Who speaks for the food makers? While recently listening to one of my favorite food-related podcasts (“Good Food,” with Evan Kleiman, from KCRW), I heard a story by Frank Shyong, a reporter with the LA Times, about Cambodian refugees and the Louisiana Famous Fried Chicken chain in southern California. According to Shyong, the chain was started in Los Angeles by a white guy from Michigan, with shops in predominantly African American and Latino neighborhoods. Over time, Cambodian refugees came to own around 90 percent of the franchises and the chain itself is now run by a Cambodian man. There does not appear to be any connection to Louisiana. The story is fascinating and parallels the history of Cambodians and donut shops in California. It allows us glimpses into classic stories in migration studies (networks among immigrants, whether for financing or for drawing on the labor of kin), the shape of cities (the placement of fast food restaurants in working class and poor neighborhoods and the kinds of ethnic relations that shape place), labor law and policy (fast food workers are at the center of struggles for a living wage), and much more. And it takes us beyond the debates among public intellectuals about who owns or speaks for “ethnic” cuisines and into the real lives of the immigrants who work in every part of the American food system.
Shyong is not an anthropologist, but his story inspired me to think about the direction of food and nutrition related research in anthropology. Everyone in anthropology seems concerned with making their work relevant to policy makers and accessible to people outside of the academy. It seems to me that this ought to be easy enough for those of us who work in food and nutrition. The things we study are already part of popular culture in many countries and there is (dare I say) a hunger for rigorous insights into what people eat and drink in the media. Anthropologists already study the core issues that ought to confront policy makers, from work conditions and wages in food-related industries, to sustainability in food systems, consumption habits, and much more. Our intellectual tradition, one that honors comparative analysis and insists that the whole is greater than the sum of its parts, means we have crucial insights and evidence to help address the “wicked problems” of our modern food system. Want to know how fishers are creating value chains that can keep them in business and help people eat better? Or how schools are turning gardens and lunches into classrooms where students can learn nutrition? Want insights into the racial and gender politics in commercial kitchens? How we can better understand the place of industrial and craft foods in the food landscape? Anthropologists study all of this and quite a bit more. The challenge is to write about this in ways that can make sense to the general public.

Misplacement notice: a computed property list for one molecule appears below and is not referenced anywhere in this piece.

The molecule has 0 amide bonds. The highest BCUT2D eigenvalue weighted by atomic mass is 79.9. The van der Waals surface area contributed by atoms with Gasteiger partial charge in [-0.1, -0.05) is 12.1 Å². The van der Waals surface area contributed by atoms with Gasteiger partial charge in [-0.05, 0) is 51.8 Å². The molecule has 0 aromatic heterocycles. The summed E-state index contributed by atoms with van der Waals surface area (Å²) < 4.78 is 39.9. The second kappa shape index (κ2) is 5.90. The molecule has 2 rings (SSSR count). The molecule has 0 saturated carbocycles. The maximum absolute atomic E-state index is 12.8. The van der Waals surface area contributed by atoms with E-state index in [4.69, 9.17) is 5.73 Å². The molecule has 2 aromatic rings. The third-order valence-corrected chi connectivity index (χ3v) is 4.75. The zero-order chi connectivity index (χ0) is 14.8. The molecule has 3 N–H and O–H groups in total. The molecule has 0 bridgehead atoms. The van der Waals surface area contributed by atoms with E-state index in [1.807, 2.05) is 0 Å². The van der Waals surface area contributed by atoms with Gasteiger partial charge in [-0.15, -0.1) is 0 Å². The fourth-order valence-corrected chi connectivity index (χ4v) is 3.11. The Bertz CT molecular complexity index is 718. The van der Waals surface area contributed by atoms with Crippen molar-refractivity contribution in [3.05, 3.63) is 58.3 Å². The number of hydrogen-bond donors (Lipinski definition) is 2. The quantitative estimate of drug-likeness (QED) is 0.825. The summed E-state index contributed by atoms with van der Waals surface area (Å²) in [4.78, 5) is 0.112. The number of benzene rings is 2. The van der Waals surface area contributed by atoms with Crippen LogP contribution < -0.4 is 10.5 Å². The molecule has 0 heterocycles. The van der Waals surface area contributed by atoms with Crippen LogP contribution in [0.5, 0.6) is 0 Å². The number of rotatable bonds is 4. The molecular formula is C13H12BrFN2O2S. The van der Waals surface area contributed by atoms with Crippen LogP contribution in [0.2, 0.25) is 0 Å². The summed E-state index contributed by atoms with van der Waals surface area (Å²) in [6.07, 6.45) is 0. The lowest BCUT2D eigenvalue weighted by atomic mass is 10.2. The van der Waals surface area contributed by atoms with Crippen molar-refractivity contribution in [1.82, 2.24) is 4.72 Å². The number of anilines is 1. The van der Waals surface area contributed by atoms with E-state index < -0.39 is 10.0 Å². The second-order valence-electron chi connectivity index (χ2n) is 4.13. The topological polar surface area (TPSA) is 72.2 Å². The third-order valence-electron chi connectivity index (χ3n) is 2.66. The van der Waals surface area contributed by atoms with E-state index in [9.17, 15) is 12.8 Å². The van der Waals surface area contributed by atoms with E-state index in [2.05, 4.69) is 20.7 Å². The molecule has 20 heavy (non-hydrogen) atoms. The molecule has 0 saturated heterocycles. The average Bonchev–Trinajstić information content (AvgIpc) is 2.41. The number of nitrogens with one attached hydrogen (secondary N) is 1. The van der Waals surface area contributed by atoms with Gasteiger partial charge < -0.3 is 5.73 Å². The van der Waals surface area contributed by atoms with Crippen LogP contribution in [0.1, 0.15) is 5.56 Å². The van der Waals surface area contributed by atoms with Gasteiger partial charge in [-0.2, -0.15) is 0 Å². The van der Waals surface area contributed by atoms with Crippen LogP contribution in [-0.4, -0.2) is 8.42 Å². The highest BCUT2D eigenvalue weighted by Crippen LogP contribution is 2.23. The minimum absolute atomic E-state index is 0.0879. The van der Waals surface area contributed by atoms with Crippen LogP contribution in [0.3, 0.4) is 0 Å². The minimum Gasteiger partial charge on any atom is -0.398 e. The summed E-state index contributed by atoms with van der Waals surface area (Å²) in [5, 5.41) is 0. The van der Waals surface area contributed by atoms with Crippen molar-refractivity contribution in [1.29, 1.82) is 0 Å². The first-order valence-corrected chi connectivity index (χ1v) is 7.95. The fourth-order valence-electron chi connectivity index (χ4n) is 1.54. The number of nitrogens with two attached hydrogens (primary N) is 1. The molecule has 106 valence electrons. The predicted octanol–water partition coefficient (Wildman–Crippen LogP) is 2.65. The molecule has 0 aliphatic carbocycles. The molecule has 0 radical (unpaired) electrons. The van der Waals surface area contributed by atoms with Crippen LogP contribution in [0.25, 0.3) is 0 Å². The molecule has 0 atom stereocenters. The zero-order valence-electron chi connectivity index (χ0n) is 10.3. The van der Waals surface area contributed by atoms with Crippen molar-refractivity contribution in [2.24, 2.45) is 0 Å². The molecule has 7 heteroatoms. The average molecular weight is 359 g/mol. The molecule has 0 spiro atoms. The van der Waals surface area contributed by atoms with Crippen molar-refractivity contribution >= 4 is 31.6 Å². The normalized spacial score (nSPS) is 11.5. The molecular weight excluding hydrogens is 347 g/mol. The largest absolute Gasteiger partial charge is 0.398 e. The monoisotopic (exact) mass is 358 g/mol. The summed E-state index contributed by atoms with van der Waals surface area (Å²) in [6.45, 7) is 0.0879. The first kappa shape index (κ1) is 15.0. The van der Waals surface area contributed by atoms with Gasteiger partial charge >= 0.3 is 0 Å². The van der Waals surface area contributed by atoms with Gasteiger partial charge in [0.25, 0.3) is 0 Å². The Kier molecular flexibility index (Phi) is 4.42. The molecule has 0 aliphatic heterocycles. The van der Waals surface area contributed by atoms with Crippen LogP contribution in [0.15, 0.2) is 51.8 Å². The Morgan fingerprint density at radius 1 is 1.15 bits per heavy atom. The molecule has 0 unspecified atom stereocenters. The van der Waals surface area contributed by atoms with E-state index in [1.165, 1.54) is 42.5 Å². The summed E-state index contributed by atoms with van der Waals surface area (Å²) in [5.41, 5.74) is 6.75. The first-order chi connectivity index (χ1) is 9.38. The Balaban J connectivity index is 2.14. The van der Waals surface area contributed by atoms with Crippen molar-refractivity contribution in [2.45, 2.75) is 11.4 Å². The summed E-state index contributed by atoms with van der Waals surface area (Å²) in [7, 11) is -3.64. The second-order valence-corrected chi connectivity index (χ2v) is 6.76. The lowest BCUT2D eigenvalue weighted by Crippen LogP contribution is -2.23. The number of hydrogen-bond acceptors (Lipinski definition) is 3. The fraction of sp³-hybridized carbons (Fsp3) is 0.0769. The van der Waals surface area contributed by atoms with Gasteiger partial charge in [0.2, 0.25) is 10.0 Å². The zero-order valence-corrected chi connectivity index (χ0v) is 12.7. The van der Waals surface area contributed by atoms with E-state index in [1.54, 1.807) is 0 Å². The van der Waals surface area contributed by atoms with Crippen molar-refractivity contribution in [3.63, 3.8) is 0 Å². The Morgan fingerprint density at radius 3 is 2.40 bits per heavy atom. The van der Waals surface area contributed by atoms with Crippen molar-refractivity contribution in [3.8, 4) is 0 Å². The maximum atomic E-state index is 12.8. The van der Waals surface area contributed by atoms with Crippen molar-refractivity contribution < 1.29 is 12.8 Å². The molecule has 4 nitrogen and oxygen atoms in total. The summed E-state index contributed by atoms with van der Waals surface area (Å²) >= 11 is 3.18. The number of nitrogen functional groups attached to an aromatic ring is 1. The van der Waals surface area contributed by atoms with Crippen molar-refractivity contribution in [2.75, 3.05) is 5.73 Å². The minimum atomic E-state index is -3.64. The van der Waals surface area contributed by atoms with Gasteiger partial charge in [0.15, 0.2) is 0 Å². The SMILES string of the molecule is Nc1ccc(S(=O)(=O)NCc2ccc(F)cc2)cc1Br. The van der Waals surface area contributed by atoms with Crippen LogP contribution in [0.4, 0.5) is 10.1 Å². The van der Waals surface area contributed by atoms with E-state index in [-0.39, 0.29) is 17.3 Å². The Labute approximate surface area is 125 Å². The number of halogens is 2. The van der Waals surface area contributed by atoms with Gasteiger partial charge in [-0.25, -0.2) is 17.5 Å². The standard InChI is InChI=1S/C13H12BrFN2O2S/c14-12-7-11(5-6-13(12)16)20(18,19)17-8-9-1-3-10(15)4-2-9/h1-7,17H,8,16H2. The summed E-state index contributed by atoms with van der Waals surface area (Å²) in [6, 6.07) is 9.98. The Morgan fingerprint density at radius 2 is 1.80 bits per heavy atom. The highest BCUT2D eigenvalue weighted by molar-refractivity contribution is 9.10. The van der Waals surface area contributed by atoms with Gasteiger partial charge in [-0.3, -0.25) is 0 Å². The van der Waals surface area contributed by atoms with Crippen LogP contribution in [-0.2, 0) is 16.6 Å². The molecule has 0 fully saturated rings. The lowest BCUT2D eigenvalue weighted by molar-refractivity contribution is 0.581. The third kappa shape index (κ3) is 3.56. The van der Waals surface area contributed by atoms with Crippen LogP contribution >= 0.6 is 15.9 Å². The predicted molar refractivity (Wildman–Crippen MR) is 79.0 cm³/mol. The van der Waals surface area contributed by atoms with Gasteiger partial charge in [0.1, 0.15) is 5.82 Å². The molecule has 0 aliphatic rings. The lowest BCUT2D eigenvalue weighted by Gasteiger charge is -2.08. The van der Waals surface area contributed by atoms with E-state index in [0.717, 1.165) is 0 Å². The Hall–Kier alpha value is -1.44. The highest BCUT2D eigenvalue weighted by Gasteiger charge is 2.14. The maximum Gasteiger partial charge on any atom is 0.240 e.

SAFN has been pursuing some strategies that can help us get there. We have, for the last few years, developed our section blog (FoodAnthropology) as a site that welcomes writing about food and nutrition in an accessible way. We have contributors and readers from all over the world and our work has been picked up by popular media with increasing frequency. We welcome contributions from any anthropologist (including students) doing food and nutrition related work. We also publish book reviews and analyses of public policies, calls for papers related to conferences and books, and announcements of events related to the blog’s themes.
The section also has two awards that aim to support and encourage research related to this mission. The Christine Wilson Award is presented annually to outstanding undergraduate and graduate student research papers that examine topics within the perspectives of nutrition, food studies, and anthropology; the Thomas Marchione Food-as-a-Human-Right Student Award supports student research that engages with food security and food sovereignty issues. Both awards come with cash prizes and a year of AAA and SAFN membership, as well as fame and glory. Details on the awards and how to apply are on the FoodAnthropology blog. Apply!
From public drinking in New Orleans, to fried chicken in Los Angeles, female restaurateurs in Lyon, and fermented fish in Japan, there are some amazing stories to tell. Telling people’s stories through food is at the core of what SAFN is set up to do. Making those stories relevant to the debates that animate public culture must also be one of our central objectives. To engage with food and to reveal its centrality to the human experience is rewarding and important. Join us!
David Beriss is associate professor of anthropology at the University of New Orleans and SAFN president-elect.
Cite as: Beriss, David. 2017. “From Food Culture to Food Policy, Writing Awards, and More!” Anthropology News website, August 4, 2017. doi: 10.1111/AN.555